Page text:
• T.Ney (2014) "Dane zaa Traditional Decision-Making in contemporary child welfare." (with V. Currie, M. Maloney, C. Reeves, J. Ridington, R. Ridington and J. Zwickel) In: A. Adebayo, J. Benjamin, and B. Lundy (eds.) Indigenous Conflict Management Strategies: Global Perspectives (New York: Lexington Books, Rowman & Littlefield).
  • T.Ney (2013) "The metaphor of dance and peace building." (with E. Humber) In: M. LeBaron, C. MacLeod and A. Floyer Acland (eds.) The Choreography of Resolution: Conflict, Movement, and Neuroscience (Chicago: American Bar Association).
  • T.Ney (2005) "Critique of conflict resolution, community peacemaking, and dispute resolution theory and process: Perspective from the margins." in: D. Turner (ed.) Challenge for Change: An Anti-oppressive Approach to Conflict Resolution (University of Victoria: Institute for Dispute Resolution).
  • T.Ney (ed.) (1995) Allegations in Child Sexual Abuse: Assessment and Case Management (Brunner/Mazel Press, New York).
  • T.Ney and A. Gale (eds.) (1989) Smoking and Human Behaviour (John Wiley and Sons, London).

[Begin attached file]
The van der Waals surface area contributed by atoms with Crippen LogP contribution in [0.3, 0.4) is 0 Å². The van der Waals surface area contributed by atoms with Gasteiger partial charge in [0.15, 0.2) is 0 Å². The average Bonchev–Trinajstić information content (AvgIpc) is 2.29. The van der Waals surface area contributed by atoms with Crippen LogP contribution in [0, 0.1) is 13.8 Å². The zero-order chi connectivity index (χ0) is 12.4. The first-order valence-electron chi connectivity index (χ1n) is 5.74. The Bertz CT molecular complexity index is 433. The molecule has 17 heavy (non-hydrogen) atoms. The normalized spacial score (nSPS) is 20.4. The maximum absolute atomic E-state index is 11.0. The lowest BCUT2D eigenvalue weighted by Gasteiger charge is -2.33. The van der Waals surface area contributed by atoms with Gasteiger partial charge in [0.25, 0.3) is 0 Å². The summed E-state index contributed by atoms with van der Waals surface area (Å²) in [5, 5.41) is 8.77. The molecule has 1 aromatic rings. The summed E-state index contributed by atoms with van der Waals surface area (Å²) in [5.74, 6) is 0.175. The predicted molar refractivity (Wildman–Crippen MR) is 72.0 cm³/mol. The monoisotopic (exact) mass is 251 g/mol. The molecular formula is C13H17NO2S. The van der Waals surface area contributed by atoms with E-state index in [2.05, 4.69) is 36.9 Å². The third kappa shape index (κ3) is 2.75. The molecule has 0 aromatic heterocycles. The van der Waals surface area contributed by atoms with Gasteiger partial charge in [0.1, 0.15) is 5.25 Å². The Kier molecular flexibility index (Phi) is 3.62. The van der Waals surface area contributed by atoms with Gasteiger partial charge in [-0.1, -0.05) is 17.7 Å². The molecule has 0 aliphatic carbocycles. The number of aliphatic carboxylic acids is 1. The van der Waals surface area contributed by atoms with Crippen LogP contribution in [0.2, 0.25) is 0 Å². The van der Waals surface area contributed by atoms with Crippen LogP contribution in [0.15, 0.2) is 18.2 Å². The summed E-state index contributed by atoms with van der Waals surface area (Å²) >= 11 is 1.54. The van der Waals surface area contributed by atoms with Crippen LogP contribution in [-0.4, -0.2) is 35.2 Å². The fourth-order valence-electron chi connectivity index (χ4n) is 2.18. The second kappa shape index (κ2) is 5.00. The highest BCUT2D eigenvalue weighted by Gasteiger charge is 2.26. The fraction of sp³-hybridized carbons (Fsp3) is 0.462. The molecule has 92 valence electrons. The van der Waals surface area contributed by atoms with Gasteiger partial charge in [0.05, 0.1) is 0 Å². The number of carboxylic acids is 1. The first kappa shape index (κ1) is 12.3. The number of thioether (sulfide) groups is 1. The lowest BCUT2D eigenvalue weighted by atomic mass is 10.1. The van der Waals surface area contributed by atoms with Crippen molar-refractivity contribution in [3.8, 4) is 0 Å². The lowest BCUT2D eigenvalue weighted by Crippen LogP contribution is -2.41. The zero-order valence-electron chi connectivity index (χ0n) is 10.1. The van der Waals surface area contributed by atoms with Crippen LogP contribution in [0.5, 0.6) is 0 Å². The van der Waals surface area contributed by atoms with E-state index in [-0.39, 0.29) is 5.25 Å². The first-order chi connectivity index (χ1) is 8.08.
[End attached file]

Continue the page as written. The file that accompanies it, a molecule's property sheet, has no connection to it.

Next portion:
Other Publications (book reviews, reports, etc)

  • Dahlstrom, E., & T. Ney (5 Feb 2009) Trades, Toxins, and Tobacco Health Canada. (Facilitator Handbook, Participant Handbook, PowerPoint, and Videos).
  • Newspaper Article: (2009) "Glacial pace of justice system frustrates Virks" by T. Ney; Opinion Article, Victoria Times-Colonist.
  • Dahlstrom, E., & T. Ney (2002) bc.tobaccofacts: 8-12 Tobacco Prevention Kit. BC Ministry of Health.

Grants & Awards

  • BC Law Foundation (with Nena Dane zaa Deh Zona, and Children Services, SFU, and IICRD), 2011, $75,000
  • BC Law Foundation, 2008-2013, $195,000

Recent Speaking Engagements & Event Participation

Paper, Lectures, Addresses

  • “Designing Consumer Redress Workshop” June 11-12, 2015, Queen Margaret University, Edinburgh, Scotland.